Tuesday, 11 September, 2018
The emerging prevalence of Non–Communicable Diseases (NCDs) and related risk factors may reverse Kenya’s recent gains in health, unless urgent and deliberate actions are taken.
It is estimated that non-communicable diseases account for 27% of all deaths suffered by Kenyans, equivalent to almost 100,000 people per year (WHO, 2016). Over 50% of all hospital admissions are as a result of NCDs.
The burden of disease brought about by non-communicable diseases is a major public health concern which has resulted in a significant socioeconomic drag for Kenya, a nation just emerging as a low middle-income country, and presented an additional burden for the health system that it can ill afford.
The rise of NCDs has been driven by primarily four major behavioural risk factors: tobacco use, physical inactivity, the harmful use of alcohol and unhealthy diets. Kenya’s National Strategy for the prevention and control of non-communicable disease (2015–2020) indicates that total tobacco smoking is estimated at 26% among Kenyan men and more than a quarter of youth (25%) are exposed to second hand tobacco smoke at home. Prevalence of insufficient physical activity for adults aged 18 and over was estimated to be 10% in men and 14% in women in 2010; around 30% of Kenyan adults are overweight, around 9% are obese, and the total estimated consumption of pure alcohol in Kenya is 4.3 litres per adult aged 15 years and above per year.
In addition the four major risk factors, air pollution, environmental degradation, climate change and psychological stress including chronic stress related to work or unemployment, may contribute to morbidity and mortality from cancer, cardiovascular disease and chronic respiratory diseases. Exposure to environmental and occupational compounds such as asbestos, petroleum exhaust gases, and ultraviolet radiation in the living and working environment also increase the risk of cancer.
Fortunately, NCDs are largely preventable though behavioural interventions. Up to 80 percent of premature deaths from heart disease, stroke and diabetes can be averted with evidence-based behavioural and pharmaceutical interventions. In developed countries, the population often benefits from Governments’ plans to reduce the exposure to risk factors for NCDs, while strengthening the capacity of individuals and populations to make healthier choices.
The country is grappling with low levels of awareness on strategies of prevention and control of NCDs among health policy makers, planners and health care providers at both national and county government levels. To stem the impact of NCDs, we need to raise awareness at the highest levels of government to ensure that all parts of government and society respond to the challenges of NCDs. This way, health gains can be achieved much more readily by influencing public policies in sectors beyond health, than by making changes in health policy alone.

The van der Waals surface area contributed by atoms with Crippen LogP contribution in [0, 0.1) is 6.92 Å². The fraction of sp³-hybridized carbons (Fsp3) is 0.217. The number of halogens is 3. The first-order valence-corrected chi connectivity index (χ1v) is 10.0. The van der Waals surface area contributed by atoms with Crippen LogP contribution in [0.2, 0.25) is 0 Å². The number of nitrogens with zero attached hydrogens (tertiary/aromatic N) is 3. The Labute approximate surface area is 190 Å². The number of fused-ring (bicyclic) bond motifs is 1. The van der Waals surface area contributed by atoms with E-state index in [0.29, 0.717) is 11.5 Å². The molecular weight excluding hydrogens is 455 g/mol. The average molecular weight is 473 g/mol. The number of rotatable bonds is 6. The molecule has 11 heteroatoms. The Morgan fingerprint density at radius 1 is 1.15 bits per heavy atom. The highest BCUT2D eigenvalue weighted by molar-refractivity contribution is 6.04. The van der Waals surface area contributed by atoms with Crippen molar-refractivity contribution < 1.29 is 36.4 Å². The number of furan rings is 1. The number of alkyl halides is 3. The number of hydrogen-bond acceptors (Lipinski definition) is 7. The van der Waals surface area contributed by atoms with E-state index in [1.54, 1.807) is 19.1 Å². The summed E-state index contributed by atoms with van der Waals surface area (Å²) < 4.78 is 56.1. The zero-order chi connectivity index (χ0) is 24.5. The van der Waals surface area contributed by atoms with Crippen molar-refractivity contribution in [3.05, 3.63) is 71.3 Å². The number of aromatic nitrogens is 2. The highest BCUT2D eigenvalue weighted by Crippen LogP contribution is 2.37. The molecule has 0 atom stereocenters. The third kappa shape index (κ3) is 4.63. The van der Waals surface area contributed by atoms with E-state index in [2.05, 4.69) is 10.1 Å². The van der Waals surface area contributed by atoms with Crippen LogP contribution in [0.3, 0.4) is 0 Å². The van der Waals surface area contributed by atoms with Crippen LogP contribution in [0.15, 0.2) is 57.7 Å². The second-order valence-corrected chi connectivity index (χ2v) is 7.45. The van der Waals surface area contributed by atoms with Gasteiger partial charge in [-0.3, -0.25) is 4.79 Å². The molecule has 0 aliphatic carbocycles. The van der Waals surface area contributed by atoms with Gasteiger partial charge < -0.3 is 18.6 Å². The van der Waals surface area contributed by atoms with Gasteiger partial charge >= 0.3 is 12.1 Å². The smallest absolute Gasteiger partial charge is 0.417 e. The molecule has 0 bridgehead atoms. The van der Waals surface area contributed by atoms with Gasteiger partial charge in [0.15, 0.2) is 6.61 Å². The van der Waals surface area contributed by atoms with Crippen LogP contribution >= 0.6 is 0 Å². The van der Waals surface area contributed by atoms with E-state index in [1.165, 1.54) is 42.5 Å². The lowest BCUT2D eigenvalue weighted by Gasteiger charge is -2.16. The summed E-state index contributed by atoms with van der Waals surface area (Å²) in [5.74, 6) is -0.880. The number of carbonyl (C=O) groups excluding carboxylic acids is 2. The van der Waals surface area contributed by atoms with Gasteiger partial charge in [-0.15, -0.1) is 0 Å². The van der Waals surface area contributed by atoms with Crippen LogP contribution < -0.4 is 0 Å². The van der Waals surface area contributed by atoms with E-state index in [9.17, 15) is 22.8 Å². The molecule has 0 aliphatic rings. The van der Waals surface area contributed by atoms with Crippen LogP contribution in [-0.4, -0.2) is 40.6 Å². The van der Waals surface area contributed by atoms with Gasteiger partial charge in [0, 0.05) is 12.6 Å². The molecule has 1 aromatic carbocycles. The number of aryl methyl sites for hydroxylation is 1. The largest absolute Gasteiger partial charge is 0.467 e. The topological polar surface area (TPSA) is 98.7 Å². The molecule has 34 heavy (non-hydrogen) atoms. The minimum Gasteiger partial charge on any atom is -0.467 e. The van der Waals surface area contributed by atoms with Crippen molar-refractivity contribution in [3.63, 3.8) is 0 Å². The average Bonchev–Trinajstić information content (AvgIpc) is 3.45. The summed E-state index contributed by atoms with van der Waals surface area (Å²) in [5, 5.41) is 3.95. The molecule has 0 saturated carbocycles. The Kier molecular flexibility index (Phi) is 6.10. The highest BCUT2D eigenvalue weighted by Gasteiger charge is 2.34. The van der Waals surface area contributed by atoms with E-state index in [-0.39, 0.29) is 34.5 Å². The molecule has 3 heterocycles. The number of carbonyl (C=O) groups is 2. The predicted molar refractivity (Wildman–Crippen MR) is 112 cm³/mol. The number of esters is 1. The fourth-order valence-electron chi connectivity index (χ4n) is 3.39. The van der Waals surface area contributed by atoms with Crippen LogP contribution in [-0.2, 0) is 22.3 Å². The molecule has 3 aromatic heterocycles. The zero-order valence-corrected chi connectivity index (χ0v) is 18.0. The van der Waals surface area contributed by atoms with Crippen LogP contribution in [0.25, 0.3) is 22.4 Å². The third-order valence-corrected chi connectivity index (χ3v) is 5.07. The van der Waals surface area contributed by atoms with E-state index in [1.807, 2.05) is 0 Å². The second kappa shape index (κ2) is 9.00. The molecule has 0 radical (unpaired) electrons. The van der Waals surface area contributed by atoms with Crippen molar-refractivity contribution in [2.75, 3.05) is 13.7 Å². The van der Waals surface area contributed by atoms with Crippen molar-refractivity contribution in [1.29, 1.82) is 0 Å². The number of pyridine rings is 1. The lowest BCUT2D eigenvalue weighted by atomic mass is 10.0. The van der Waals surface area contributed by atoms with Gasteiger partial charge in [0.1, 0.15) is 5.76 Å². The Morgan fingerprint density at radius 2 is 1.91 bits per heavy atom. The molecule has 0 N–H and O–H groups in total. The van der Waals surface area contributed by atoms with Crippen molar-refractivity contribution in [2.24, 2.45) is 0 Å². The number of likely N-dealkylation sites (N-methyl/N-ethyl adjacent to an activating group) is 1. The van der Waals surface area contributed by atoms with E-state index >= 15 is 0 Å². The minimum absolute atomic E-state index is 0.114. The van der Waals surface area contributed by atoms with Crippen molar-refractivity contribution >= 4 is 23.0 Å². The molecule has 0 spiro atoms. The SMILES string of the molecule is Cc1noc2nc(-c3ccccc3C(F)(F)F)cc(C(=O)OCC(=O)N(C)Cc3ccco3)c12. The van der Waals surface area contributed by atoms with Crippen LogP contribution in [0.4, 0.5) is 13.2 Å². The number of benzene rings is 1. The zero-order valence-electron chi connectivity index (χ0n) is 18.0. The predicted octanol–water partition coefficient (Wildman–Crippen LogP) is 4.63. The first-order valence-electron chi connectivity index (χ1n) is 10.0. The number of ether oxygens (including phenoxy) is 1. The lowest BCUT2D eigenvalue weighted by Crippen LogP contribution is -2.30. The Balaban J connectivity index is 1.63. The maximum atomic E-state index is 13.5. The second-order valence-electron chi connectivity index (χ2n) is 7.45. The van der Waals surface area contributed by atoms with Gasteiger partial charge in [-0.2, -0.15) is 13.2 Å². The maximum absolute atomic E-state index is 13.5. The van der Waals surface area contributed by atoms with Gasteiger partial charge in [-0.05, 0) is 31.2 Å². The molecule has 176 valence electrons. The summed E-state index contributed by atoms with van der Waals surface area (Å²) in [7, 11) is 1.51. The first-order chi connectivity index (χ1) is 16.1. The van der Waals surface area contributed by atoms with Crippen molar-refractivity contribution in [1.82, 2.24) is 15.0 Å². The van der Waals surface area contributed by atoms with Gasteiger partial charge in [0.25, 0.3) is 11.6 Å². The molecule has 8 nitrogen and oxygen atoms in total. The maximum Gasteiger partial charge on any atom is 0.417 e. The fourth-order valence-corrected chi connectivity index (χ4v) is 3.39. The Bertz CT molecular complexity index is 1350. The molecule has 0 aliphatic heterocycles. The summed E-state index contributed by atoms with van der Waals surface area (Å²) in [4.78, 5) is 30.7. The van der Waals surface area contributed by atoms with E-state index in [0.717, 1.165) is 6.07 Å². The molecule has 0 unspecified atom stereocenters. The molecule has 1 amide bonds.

In light of the above, the second Universal Health Coverage (UHC) Conference which will be held from September 12 to 13, 2018 in Nyeri County will focus on addressing NCDs. The conference which has been organised by Kenya Vision 2030 Delivery Secretariat in collaboration with the Ministry of Health, Amref Health Africa in Kenya, Nyeri County, Kenya Healthcare Federation, and Kenyatta University will be an interdisciplinary platform that brings together national and county governments and other key stakeholders to discuss, share and learn of innovative and transformative solutions to halt and reverse the raging non-communicable diseases epidemic.
Among the topics for discussion will be the need to regularly formulate and review existing legislation and policies that ensure the population is protected from exposure to the risk factors. We need to place stronger emphasis on protecting people from exposure to highly processed foods and beverages loaded with unhealthy fats, salt and sugar and raising awareness on the dangers of these foods among the population. There is also need to regulate the food and beverages industry, the alcohol and tobacco sectors and other activities associated with NCDs.
We need to ensure there is a favourable environment for a whole-of-government, whole-of-society and health-in-all policies approach across the key sectors to address NCDs. These sectors include health, agriculture, communication, customs, education, energy, environment, food, housing, industry, sports, trade, transport, urban planning and youth affairs among others.
We also need to strengthen the health systems to sustainably address NCDs. This includes addressing the inadequate capacity of the health workforce to deal with NCDs. Amref Health Africa for example has been working closely with the Ministry of Health to develop curricula and to train health care workers and community health volunteers. In addition, there is need to advocate for better access to essential medicines and technologies for early detection and management of NCDs. This includes ensuring the UHC Health Benefit Package under development adequately caters for NCDs and adequate resources are allocated to health and specifically NCDs both at national and county level.
Addressing NCDs will ensure that Kenya remains on course to achieve the UHC agenda
Dr. Ndirangu is the Country Director at Amref Health Africa in Kenya @Amref_Kenya, Twitter: @meshackn